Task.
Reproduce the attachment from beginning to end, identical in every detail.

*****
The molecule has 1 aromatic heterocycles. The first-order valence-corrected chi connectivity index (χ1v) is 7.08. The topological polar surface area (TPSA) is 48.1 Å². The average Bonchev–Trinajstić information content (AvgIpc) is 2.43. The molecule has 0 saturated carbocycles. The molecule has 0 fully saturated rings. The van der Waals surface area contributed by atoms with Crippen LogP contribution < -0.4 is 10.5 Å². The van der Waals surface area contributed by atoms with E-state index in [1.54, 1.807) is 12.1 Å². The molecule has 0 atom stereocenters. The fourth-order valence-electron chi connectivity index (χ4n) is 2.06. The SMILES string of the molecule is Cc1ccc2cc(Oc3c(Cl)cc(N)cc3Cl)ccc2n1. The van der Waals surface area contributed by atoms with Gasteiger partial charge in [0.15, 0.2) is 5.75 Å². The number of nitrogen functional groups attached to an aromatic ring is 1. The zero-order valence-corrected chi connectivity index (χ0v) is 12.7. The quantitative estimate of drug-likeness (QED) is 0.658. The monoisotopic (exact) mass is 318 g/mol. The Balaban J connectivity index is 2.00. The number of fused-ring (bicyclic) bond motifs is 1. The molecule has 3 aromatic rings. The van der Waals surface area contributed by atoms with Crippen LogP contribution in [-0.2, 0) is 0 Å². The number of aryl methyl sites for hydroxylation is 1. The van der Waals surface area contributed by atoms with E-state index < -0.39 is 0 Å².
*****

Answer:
The molecule has 1 aromatic heterocycles. The first-order valence-corrected chi connectivity index (χ1v) is 7.08. The topological polar surface area (TPSA) is 48.1 Å². The average Bonchev–Trinajstić information content (AvgIpc) is 2.43. The molecule has 0 saturated carbocycles. The molecule has 0 fully saturated rings. The van der Waals surface area contributed by atoms with Crippen LogP contribution < -0.4 is 10.5 Å². The van der Waals surface area contributed by atoms with E-state index in [1.54, 1.807) is 12.1 Å². The molecule has 0 atom stereocenters. The fourth-order valence-electron chi connectivity index (χ4n) is 2.06. The SMILES string of the molecule is Cc1ccc2cc(Oc3c(Cl)cc(N)cc3Cl)ccc2n1. The van der Waals surface area contributed by atoms with Gasteiger partial charge in [0.15, 0.2) is 5.75 Å². The number of nitrogen functional groups attached to an aromatic ring is 1. The zero-order valence-corrected chi connectivity index (χ0v) is 12.7. The quantitative estimate of drug-likeness (QED) is 0.658. The monoisotopic (exact) mass is 318 g/mol. The Balaban J connectivity index is 2.00. The number of fused-ring (bicyclic) bond motifs is 1. The molecule has 3 aromatic rings. The van der Waals surface area contributed by atoms with Crippen LogP contribution in [-0.2, 0) is 0 Å². The number of aryl methyl sites for hydroxylation is 1. The van der Waals surface area contributed by atoms with E-state index < -0.39 is 0 Å².